I've been thinking for a bit that it would be worth investigating if the proposed java-ldap object mapping service could be implemented as a new backend to openjpa.  This DAS-JPA link suggests to me that there would be additional advantages to doing so.

david jencks

Begin forwarded message:

From: "Pinaki Poddar" <ppoddar@bea.com>
Date: January 8, 2008 11:07:45 AM PST
To: "Doug Clarke" <douglas.clarke@oracle.com>
Cc: "SMITH SHAUN M." <shaun.smith@oracle.com>, "Doughan Blaise P" <BLAISE.DOUGHAN@oracle.com>, "Sachin Thatte" <sachin@bea.com>, "Cheryl Burnell" <cburnell@bea.com>, "Robyn Chan" <rchan@bea.com>, <dev@openjpa.apache.org>, <tuscany-dev@ws.apache.org>, <jpa-experts@sun.com>, "Pinaki Poddar" <ppoddar@bea.com>, <pinaki.poddar@gmail.com>
Subject: RE: EclipseLink DAS and JPA
Reply-To: tuscany-dev@ws.apache.org

Hello Doug,
  Thank you for your interest. I strongly concur with your view on
aligning a SDO DAS solution with JPA. In fact, to make my position
       "SDO should use JPA for persistence service and should *not*
define another persistence API. If current JPA does not provide adequate
support for SDO persistence then SDO community should approach JPA
community to include new API (or semantics on existing API) rather than
building a separate persistence API on its own. If SDO API does require
additions to work with JPA then these requirements are to be factored in
SDO specification."

   I explored this view via Fluid [1] which is an Apache Lab project
signifying its exploratory approach. Fluid through a prototype
implementation establishes the feasibility of such an approach without
any modification to JPA. The only accommodation I had to make is in
interpreting the oid argument of EntityManager.find() method 
                 public <T> T find(Class<T> cls, Object oid)
because of the templated signature, cls is always DataObject.class and
the exact DataObject type has to be coded via oid argument.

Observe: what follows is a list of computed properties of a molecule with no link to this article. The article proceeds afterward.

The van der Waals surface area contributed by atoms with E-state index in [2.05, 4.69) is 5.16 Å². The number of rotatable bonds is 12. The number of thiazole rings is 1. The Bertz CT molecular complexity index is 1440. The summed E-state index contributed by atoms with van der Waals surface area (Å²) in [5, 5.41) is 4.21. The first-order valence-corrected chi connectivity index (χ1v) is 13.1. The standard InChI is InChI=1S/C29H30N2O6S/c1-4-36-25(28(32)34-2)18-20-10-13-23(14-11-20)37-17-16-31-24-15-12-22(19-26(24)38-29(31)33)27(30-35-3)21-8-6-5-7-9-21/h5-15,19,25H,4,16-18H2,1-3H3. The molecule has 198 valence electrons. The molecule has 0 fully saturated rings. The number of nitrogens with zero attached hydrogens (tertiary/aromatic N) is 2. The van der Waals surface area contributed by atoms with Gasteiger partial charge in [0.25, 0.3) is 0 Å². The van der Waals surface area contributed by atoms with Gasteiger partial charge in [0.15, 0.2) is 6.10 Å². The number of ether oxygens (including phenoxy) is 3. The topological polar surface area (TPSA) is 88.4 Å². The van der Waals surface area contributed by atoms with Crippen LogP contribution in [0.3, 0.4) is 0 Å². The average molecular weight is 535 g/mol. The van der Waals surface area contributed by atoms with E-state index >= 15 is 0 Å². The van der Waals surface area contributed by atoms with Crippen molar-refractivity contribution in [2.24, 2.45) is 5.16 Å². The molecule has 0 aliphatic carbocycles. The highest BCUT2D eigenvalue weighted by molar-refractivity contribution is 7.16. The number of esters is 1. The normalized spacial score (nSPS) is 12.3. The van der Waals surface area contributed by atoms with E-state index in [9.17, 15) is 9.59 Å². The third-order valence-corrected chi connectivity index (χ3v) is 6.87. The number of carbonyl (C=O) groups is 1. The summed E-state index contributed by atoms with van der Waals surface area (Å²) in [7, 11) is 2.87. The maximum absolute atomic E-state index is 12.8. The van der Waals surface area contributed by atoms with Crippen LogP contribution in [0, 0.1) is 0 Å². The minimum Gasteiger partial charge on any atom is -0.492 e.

In course of this work, I had also underlined the current limitations of
SDO from a persistence perspective (e.g. lack of clear definition of
persistent identity or version fields) which I believe should be taken
up by SDO community. 

Tuscany had implemented a candidate API for SDO DAS. It is not what I
liked, but Fluid demonstrated how even Tuscany DAS can be emulated
rather easily [4].

While I have seen individuals using Fluid found it intuitive and easy,
so far institutional/community support has not been forthcoming. But I
sincerely believe that approach proposed/demonstrated in Fluid will gain
traction over time. In that regard your interest on behalf of
EclipseLink is reassuring. I also believe that given the cross-community
nature of this approach wider participation will be helpful to arrive at
a solution that is simple, elegant and promotes non-proliferation of API
(hence ccing to some other people/dev/expert groups).    

More information on Fluid can be found at 
[1] Fluid Website:
 A series of blogs where I ramble about it

Regards --



From: Doug Clarke [mailto:douglas.clarke@oracle.com] 
Sent: Tuesday, January 08, 2008 10:12 AM
To: Pinaki Poddar
Cc: SMITH SHAUN M.; Doughan Blaise P
Subject: EclipseLink DAS and JPA


I came across a blog entry
rv_1.html> you posted last year concerning OpenJPA and DAS where you
invited anyone involved in the EclipseLink DAS effort to connect with
you. I am not sure if this has already happened but I wanted to ensure
you had some contacts on our side.

Blaise Doughan is our development lead on SDO and DAS. 

I am personally very interested in a DAS solution that aligns closely
with JPA. If DAS does not go this route it would be great to still
discuss how a common non-standard JPA-SDO solution could be provided.


Doug Clarke
Eclipse Persistence Services Project (EclipseLink)
Project co-lead

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Doug Clarke 
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